Monthly Archives: January 2016

Helena Attlee, The Land where Lemons Grow

This is a book about the author’s travels in Italy in search of citrus fruit and its growers. The text is a mixture of botany, history and travel writing, with a sprinkling of recipes both historical and present-day (the former tend to be of the ‘don’t try this at home’ variety). We learn just how many different fruits are grown in Italy, how they are grown, their part in local economies (sadly not what it was in many cases) and about some particular varieties. The author travelled widely in Italy, though inevitably there is more about the south, including Sicily (where lemons played a part in the rise of the Mafia).

I notice that the author is a contributor to magazines, and some of the chapters read as if they may have started as magazine articles, which may explain a certain amount of repetition of information between chapters (for example, details of the three original varieties of citrus fruit). The author’s research has been thorough, though I was puzzled by her insistence that English people think only oranges can be made into marmalade; local shops here sell marmalade made from other fruit, and someone must be buying it!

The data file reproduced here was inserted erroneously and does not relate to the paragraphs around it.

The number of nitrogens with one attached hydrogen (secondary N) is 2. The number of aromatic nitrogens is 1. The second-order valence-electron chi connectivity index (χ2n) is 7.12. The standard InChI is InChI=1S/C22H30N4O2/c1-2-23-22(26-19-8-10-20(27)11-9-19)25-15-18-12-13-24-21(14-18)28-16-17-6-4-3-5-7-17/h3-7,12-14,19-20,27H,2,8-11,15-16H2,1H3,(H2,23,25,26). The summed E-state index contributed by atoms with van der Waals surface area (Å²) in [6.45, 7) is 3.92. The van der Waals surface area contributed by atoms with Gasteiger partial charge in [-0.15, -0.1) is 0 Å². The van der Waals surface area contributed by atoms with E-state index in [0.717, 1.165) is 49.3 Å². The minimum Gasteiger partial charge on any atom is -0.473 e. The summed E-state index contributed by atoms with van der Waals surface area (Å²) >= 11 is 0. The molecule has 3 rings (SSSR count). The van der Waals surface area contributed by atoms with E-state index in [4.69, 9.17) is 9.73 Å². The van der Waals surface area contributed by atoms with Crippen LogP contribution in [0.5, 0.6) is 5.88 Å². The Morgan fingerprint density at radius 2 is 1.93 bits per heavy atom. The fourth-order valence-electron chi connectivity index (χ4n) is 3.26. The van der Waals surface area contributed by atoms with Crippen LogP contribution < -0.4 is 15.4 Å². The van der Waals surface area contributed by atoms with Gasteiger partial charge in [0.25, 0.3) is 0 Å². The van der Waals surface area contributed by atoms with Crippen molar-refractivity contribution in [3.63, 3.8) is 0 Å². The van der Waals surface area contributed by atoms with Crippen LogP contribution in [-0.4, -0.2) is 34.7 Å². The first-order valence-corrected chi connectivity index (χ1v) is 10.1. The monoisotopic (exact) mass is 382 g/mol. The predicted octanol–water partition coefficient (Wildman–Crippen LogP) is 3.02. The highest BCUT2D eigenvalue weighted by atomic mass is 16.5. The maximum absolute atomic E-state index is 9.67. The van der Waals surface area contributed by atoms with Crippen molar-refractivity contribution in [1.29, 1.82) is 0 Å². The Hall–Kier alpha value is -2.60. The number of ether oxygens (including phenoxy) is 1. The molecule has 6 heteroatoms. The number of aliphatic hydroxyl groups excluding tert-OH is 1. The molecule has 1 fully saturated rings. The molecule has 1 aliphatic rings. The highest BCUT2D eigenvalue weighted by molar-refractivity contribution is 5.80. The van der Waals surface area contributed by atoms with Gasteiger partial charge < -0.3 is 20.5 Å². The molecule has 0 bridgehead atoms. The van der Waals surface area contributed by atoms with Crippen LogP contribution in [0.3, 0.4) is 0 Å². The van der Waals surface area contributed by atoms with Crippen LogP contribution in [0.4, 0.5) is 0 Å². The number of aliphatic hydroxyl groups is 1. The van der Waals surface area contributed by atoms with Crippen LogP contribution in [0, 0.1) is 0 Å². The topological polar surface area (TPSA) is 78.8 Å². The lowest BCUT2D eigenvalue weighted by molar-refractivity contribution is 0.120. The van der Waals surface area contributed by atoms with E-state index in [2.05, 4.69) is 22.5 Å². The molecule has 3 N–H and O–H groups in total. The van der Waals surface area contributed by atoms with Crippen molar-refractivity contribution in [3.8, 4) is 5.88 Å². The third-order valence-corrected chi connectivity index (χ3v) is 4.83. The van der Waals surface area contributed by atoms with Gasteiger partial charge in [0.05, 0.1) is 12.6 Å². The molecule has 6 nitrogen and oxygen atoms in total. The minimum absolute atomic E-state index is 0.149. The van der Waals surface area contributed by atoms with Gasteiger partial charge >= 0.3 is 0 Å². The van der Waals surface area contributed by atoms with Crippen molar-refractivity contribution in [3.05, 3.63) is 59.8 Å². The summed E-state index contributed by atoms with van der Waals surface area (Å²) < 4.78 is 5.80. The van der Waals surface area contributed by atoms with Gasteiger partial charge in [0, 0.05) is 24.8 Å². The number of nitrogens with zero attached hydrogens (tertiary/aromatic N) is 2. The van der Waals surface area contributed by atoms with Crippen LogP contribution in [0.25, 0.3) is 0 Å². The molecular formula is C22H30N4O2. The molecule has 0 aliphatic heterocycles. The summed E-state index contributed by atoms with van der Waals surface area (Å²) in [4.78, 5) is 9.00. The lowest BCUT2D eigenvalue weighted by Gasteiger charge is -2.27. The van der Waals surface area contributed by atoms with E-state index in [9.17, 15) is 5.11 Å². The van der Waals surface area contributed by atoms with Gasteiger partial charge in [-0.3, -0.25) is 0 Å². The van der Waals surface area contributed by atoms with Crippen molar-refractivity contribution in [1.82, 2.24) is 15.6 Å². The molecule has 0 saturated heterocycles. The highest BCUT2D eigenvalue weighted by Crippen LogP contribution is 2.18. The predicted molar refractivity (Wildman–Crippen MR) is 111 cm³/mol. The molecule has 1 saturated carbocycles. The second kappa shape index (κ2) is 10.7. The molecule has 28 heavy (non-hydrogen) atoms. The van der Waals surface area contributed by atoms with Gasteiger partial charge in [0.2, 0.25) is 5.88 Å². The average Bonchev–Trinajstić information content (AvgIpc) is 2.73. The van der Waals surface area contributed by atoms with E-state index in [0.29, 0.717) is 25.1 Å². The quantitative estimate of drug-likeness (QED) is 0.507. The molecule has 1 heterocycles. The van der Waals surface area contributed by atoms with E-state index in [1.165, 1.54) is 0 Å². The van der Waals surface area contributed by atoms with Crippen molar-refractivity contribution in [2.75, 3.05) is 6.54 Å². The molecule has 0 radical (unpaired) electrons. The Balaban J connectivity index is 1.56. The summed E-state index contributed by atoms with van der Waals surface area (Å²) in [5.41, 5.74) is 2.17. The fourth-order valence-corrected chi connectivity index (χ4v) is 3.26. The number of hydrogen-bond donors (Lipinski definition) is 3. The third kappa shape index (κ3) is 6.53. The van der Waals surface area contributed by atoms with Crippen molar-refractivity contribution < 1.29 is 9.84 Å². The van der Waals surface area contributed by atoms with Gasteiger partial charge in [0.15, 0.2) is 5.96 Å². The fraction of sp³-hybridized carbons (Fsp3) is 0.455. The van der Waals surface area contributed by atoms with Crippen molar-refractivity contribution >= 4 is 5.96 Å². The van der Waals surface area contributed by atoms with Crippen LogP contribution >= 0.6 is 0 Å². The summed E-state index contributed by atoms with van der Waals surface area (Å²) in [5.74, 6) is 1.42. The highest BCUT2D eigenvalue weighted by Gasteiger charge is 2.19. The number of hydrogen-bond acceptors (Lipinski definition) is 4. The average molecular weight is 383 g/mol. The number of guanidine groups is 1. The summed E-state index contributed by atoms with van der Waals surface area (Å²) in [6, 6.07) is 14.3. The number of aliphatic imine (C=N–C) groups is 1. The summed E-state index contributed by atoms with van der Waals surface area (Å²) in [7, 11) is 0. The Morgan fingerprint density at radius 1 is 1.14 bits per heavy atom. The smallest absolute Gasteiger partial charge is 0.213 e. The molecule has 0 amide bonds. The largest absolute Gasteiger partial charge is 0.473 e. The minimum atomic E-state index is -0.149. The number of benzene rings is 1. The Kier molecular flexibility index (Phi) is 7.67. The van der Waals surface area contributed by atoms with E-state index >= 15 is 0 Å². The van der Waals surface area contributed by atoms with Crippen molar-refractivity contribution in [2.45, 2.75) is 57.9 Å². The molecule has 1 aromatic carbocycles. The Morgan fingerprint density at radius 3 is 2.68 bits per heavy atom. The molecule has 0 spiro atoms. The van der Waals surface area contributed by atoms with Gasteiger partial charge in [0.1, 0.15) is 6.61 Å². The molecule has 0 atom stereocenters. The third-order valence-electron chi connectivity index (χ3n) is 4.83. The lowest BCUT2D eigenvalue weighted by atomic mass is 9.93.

I was rather sorry that there were no photographs to illustrate, for example, some of the weirdly shaped fruit described, or the layout of groves. But if you love Italy and/or citrus fruit, you will enjoy this.

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Andrzej Stachurski, This is Poland

This large-format book was a present from a Polish student and is essentially a coffee-table guide to the country. The chapters are entitled: Geography; Cities; Churches; Palaces, Castles and Manor Houses; and Nature. It was probably wise not to include one on the history of Poland, although the text of other chapters hints at it: ‘Expansion of [Warsaw] was disrupted by World War II when over 70% of the buildings were destroyed’. Well, it would be.

One of the longer chapters consists of descriptions of major cities and towns, with a couple of photographs of each, showing the best views. It would seem that Gdynia, for example, has little to commend it, but many other places have attractive buildings. And this leads to a drawback with the book. If one were about to visit Poland and wanted some idea of what was worth looking at in the area one was going to, it would be very difficult to locate the appropriate photographs. There is no index or map, and the places are arranged (as far as I can tell) in decreasing order of size. A similar observation applies to the chapter on churches (which includes other places of worship too) and the one on palaces and other secular buildings.

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